Rethinking Rollins Chapel
Space is important in Dartmouth College and several buildings receive special attention from the community. Dartmouth Hall, Baker Library, and the beloved Green are all notably significant locations in the history of the College. However, Rollins Chapel, the first-established religious chapel at Dartmouth, has been the leading space on my mind as of late.
The professor of my seminar, Is Dartmouth a Religion?, has tasked my classmates with the arduous task of redesigning Rollins Chapel - hypothetically. Despite this not-so-real assignment, critically examining this sacred space on campus has been nothing short of wonderful. Yet, such an analysis will be better saved for my research paper. Instead, I want to illustrate my experience in this religious establishment and spotlight some of its positives.
Most notably, Rollins Chapel is a non-denominational religious space that welcomes Dartmouth community members of different religions. The chapel was originally a place of Protestant worship but as the school expanded, so did the chapel. Accordingly, Rollins came to house different denominations - Catholicism and Judaism - and now even has its very own Hindu temple!
As a visitor, the external architecture of the chapel is visually captivating. Its Richardson Romanesque-inspired style is notably distinct from the buildings surrounding it (i.e. the white grandeur of Dartmouth Row and the brick magnificence of Baker-Berry Library). It’s evident to the typical Dartmouth student, including me, that this space is unique.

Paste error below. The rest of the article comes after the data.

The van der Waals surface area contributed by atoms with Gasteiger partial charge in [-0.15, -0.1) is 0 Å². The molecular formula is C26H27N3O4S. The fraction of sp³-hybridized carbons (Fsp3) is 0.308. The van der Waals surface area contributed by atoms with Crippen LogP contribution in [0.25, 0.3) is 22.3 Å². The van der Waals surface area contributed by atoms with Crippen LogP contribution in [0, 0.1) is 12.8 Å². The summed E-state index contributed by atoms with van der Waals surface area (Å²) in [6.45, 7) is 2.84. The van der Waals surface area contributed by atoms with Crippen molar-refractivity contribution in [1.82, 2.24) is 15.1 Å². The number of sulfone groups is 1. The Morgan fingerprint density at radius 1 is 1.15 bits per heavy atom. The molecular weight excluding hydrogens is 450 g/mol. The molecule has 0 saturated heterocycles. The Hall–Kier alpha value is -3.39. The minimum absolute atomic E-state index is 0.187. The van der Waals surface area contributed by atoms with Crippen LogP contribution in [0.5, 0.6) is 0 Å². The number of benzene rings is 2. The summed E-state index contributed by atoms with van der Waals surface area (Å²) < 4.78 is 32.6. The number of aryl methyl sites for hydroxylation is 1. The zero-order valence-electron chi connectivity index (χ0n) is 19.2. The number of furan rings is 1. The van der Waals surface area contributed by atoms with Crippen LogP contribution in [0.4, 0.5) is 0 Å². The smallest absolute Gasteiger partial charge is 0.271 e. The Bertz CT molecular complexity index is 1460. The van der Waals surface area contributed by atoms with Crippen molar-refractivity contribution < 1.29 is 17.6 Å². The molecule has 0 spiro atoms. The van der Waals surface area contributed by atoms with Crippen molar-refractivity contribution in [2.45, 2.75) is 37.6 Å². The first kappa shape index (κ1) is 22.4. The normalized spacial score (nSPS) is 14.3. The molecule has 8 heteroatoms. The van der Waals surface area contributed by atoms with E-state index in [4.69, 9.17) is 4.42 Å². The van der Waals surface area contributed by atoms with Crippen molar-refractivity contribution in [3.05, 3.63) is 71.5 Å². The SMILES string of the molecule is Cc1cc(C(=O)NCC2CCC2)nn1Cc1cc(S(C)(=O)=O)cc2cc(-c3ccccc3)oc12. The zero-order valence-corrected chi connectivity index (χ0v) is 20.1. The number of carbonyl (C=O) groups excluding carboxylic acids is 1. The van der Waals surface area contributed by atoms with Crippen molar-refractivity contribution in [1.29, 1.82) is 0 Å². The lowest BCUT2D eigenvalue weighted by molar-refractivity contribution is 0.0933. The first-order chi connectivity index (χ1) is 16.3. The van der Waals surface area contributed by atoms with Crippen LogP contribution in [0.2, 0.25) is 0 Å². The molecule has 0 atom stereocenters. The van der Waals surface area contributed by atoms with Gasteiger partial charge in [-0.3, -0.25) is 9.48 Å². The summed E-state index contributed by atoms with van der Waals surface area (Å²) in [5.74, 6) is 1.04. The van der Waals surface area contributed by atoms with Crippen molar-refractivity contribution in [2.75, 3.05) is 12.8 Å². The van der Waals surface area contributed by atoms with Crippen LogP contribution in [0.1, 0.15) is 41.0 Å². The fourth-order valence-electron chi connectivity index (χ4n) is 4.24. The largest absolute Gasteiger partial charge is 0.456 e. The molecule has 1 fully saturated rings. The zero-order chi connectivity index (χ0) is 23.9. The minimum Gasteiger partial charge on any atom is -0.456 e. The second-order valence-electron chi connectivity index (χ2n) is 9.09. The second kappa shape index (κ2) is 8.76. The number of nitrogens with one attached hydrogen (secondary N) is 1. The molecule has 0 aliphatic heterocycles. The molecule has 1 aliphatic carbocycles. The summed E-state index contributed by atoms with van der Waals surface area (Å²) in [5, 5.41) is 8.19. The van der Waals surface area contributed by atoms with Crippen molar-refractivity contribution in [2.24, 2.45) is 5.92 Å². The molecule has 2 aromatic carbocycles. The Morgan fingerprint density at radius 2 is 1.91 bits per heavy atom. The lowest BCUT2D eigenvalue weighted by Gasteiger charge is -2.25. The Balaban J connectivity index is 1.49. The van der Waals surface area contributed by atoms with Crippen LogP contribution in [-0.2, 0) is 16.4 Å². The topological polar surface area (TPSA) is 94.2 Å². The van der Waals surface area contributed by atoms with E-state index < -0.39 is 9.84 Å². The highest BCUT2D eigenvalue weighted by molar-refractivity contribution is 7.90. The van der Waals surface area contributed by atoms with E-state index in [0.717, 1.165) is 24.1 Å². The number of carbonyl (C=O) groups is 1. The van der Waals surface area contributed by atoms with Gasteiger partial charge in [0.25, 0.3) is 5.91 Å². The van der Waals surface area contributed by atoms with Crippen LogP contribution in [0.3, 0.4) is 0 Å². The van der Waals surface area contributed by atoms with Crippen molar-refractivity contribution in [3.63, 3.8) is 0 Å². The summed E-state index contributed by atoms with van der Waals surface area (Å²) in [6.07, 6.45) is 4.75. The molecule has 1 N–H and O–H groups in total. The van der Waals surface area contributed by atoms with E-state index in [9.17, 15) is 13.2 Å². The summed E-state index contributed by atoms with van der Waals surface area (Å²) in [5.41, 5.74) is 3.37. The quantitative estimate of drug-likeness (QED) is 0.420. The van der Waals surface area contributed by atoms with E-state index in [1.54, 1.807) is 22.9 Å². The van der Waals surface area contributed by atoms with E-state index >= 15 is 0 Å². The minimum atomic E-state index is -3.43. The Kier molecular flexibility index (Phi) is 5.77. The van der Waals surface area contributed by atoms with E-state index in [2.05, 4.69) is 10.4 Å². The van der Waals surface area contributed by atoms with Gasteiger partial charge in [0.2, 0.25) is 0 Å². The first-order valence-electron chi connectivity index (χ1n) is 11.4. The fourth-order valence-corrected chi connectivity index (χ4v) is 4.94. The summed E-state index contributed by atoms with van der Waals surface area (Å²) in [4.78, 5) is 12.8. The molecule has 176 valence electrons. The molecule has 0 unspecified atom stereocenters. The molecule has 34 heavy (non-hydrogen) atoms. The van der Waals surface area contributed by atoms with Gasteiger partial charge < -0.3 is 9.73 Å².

Upon entering, the open layout of the inside of the chapel indicates unity within the different religions housed there. There are no tangible barriers that divide one worship space from another which speaks to the true, non-denominational nature of Rollins.
Moving further inside, I also came across the Hindu temple located within the chapel. Given the need to take off one’s footwear, it makes sense to have the temple sectioned off from the rest of the chapel. This space was truly delightful. The light green walls, stained glasses, and burning incense all made for a welcoming and inviting space. Its very presence denotes the chapels’ commitment to religious inclusivity.
Being inside of this space was a unique experience. All the sacred places I’ve entered before have been influenced by one distinct religion, yet it was evident that Rollins emphasized spirituality over any particular affiliation and that was a welcomed change.
As the first established religious space for the College, it’s no surprise this space is historically significant. Yet, its non-denominational nature certainly welcomes people and will continue to do that for generations to come.